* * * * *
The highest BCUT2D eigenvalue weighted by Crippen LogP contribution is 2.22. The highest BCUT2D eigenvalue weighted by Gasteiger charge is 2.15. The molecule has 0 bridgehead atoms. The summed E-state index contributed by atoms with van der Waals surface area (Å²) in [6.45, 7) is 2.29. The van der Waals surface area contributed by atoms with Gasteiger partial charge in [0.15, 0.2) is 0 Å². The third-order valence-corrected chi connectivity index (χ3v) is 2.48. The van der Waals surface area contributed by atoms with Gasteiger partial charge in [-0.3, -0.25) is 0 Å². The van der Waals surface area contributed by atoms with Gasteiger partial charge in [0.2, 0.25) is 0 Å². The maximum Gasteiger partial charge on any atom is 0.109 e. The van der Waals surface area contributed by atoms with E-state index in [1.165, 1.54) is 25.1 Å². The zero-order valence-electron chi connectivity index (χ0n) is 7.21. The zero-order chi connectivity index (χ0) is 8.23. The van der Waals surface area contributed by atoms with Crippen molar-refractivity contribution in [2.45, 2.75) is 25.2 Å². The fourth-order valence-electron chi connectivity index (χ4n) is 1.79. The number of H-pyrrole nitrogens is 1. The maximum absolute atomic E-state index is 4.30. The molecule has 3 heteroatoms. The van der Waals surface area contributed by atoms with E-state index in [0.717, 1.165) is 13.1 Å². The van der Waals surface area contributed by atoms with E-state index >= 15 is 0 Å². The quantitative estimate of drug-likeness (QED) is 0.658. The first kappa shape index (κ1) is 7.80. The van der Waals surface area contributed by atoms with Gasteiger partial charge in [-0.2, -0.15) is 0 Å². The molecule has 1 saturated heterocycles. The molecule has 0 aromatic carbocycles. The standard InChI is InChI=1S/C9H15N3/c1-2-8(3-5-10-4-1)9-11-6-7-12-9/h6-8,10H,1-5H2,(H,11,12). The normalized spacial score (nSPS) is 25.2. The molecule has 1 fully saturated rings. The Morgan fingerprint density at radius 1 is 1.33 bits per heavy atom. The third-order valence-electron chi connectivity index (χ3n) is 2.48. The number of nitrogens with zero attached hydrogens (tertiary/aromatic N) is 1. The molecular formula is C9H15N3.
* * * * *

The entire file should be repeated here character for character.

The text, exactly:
The highest BCUT2D eigenvalue weighted by Crippen LogP contribution is 2.22. The highest BCUT2D eigenvalue weighted by Gasteiger charge is 2.15. The molecule has 0 bridgehead atoms. The summed E-state index contributed by atoms with van der Waals surface area (Å²) in [6.45, 7) is 2.29. The van der Waals surface area contributed by atoms with Gasteiger partial charge in [0.15, 0.2) is 0 Å². The third-order valence-corrected chi connectivity index (χ3v) is 2.48. The van der Waals surface area contributed by atoms with Gasteiger partial charge in [-0.3, -0.25) is 0 Å². The van der Waals surface area contributed by atoms with Gasteiger partial charge in [0.2, 0.25) is 0 Å². The maximum Gasteiger partial charge on any atom is 0.109 e. The van der Waals surface area contributed by atoms with E-state index in [1.165, 1.54) is 25.1 Å². The zero-order valence-electron chi connectivity index (χ0n) is 7.21. The zero-order chi connectivity index (χ0) is 8.23. The van der Waals surface area contributed by atoms with Crippen molar-refractivity contribution in [2.45, 2.75) is 25.2 Å². The fourth-order valence-electron chi connectivity index (χ4n) is 1.79. The number of H-pyrrole nitrogens is 1. The maximum absolute atomic E-state index is 4.30. The molecule has 3 heteroatoms. The van der Waals surface area contributed by atoms with E-state index in [0.717, 1.165) is 13.1 Å². The van der Waals surface area contributed by atoms with E-state index >= 15 is 0 Å². The quantitative estimate of drug-likeness (QED) is 0.658. The first kappa shape index (κ1) is 7.80. The van der Waals surface area contributed by atoms with Gasteiger partial charge in [-0.2, -0.15) is 0 Å². The molecule has 1 saturated heterocycles. The molecule has 0 aromatic carbocycles. The standard InChI is InChI=1S/C9H15N3/c1-2-8(3-5-10-4-1)9-11-6-7-12-9/h6-8,10H,1-5H2,(H,11,12). The normalized spacial score (nSPS) is 25.2. The molecule has 1 fully saturated rings. The Morgan fingerprint density at radius 1 is 1.33 bits per heavy atom. The third-order valence-electron chi connectivity index (χ3n) is 2.48. The number of nitrogens with zero attached hydrogens (tertiary/aromatic N) is 1. The molecular formula is C9H15N3.